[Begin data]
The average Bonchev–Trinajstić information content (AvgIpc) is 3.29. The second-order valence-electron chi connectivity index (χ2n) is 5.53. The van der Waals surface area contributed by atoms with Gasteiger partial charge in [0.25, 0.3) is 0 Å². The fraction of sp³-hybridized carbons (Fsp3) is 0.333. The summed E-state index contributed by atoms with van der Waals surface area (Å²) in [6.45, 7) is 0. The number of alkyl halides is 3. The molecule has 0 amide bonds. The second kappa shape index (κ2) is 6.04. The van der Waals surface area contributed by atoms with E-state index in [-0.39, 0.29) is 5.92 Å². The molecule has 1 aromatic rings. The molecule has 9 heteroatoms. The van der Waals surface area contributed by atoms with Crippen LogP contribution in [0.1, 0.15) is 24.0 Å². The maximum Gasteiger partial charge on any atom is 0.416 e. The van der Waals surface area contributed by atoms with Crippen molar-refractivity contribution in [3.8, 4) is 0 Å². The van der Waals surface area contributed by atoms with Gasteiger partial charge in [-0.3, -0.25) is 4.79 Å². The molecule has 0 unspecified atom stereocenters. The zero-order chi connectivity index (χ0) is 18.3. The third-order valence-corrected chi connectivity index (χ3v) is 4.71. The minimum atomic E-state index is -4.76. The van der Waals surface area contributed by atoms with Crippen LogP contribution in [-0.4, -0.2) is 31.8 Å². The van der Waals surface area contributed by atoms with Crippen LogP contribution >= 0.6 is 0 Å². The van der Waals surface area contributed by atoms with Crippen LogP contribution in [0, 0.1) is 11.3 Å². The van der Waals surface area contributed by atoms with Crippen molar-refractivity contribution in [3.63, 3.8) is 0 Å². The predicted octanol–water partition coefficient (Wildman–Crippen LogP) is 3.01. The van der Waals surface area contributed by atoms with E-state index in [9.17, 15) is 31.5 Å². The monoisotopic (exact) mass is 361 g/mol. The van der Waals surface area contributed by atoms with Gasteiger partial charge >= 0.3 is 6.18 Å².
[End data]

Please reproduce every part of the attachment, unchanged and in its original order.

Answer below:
The average Bonchev–Trinajstić information content (AvgIpc) is 3.29. The second-order valence-electron chi connectivity index (χ2n) is 5.53. The van der Waals surface area contributed by atoms with Gasteiger partial charge in [0.25, 0.3) is 0 Å². The fraction of sp³-hybridized carbons (Fsp3) is 0.333. The summed E-state index contributed by atoms with van der Waals surface area (Å²) in [6.45, 7) is 0. The number of alkyl halides is 3. The molecule has 0 amide bonds. The second kappa shape index (κ2) is 6.04. The van der Waals surface area contributed by atoms with E-state index in [-0.39, 0.29) is 5.92 Å². The molecule has 1 aromatic rings. The molecule has 9 heteroatoms. The van der Waals surface area contributed by atoms with Crippen LogP contribution in [0.1, 0.15) is 24.0 Å². The maximum Gasteiger partial charge on any atom is 0.416 e. The van der Waals surface area contributed by atoms with Crippen molar-refractivity contribution in [3.8, 4) is 0 Å². The van der Waals surface area contributed by atoms with Gasteiger partial charge in [-0.3, -0.25) is 4.79 Å². The molecule has 0 unspecified atom stereocenters. The zero-order chi connectivity index (χ0) is 18.3. The third-order valence-corrected chi connectivity index (χ3v) is 4.71. The minimum atomic E-state index is -4.76. The van der Waals surface area contributed by atoms with Crippen LogP contribution in [-0.4, -0.2) is 31.8 Å². The van der Waals surface area contributed by atoms with Crippen LogP contribution >= 0.6 is 0 Å². The van der Waals surface area contributed by atoms with Crippen LogP contribution in [0, 0.1) is 11.3 Å². The van der Waals surface area contributed by atoms with Crippen molar-refractivity contribution in [3.63, 3.8) is 0 Å². The predicted octanol–water partition coefficient (Wildman–Crippen LogP) is 3.01. The van der Waals surface area contributed by atoms with E-state index in [9.17, 15) is 31.5 Å². The monoisotopic (exact) mass is 361 g/mol. The van der Waals surface area contributed by atoms with Gasteiger partial charge >= 0.3 is 6.18 Å².